The High Court has clarified the administrative action exclusion under the Commonwealth’s workers’ compensation laws. In Comcare v Martin  HCA 43, the Court unanimously held that the approach to whether an employer or insurer can utilise the exclusion and protect itself from a workers’ compensation claim is to be based on causation. Under the Safety, Rehabilitation and Compensation Act 1988 (Cth) (Act), it is now clear that the sole question to ask is whether the employee’s injury or aggravation would have occurred had the reasonable administrative action not been undertaken. John Evans, Lawyer, discusses the key take-home points from this decision.
The case arose when a media reporter suffered an aggravation of a mental condition in her reaction to her failure to obtain a promotion. The reporter had been acting in a cross media role, and the position was advertised for permanent appointment a year later. The reporter applied for the position but was unsuccessful and was slated to return to her old role under a supervisor she had previously alleged had bullied and harassed her. When notified that she had been unsuccessful she “broke down uncontrollably” and immediately went home, seeking medical treatment the next day.
It was not in dispute whether the reporter had suffered a disease which was capable of being regarded as an injury under definition contained in sections 5A and 5B of the Act. Therefore, the reporter was entitled to claim under the Act’s workers’ compensation provisions unless an exclusion applied. Section 5A of the Act provided for an exclusion of liability if the disease was suffered as a result of reasonable administrative action taken in a reasonable manner in respect of the employee’s employment.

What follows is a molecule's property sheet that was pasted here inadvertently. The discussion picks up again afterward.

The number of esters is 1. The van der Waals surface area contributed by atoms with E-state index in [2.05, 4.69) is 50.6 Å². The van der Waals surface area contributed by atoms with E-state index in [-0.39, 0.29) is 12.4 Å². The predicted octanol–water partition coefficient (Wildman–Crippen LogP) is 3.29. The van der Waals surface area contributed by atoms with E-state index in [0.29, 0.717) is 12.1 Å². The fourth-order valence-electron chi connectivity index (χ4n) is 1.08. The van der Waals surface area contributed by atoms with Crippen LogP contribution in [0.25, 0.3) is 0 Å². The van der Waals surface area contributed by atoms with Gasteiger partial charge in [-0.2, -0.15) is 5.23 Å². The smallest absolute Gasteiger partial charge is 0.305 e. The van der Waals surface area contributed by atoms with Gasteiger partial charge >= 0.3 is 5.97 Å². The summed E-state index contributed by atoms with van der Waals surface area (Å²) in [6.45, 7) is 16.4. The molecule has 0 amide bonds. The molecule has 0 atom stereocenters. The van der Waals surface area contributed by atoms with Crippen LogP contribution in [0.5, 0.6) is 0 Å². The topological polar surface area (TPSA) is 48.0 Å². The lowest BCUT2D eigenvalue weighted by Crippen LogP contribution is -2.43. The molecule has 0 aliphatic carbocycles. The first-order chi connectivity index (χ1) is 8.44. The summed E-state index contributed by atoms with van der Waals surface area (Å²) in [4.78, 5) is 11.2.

Comcare refused her claim for compensation for her diagnosed suffering of adjustment disorder as it contended that the media reporter’s adjustment disorder was a result of the decision not to appoint her to the alternative role.
AAT and Federal Court
The Administrative Appeals Tribunal at first instance accepted the reporter’s claim. It was satisfied that one of the operative causes of the reporter’s adjustment disorder was the failure to obtain a promotion in the sense it meant returning to her former supervisor, and not out of any lack of career advancement. The Tribunal held that the former supervisor’s involvement in selection for the alternative role resulted in the process not having been undertaken in a reasonable manner. For that reason the exclusion in s 5A of the Act did not apply.
On appeal to the Federal Court, Comcare limited its case to challenging the Tribunal’s decision that the decision not to appoint the reporter to the alternative role was not taken in a reasonable manner. Griffiths J focused on the action of informing the reporter that she was unsuccessful in her application for the cross media reporter role (which was said to have triggered the injury). His Honour agreed with Comcare’s contention that the action was a reasonable administrative action and allowed the appeal.
On further appeal to the Full Court of the Federal Court by the media reporter, Siopis and Murphy JJ agreed with the reporter and upheld the appeal.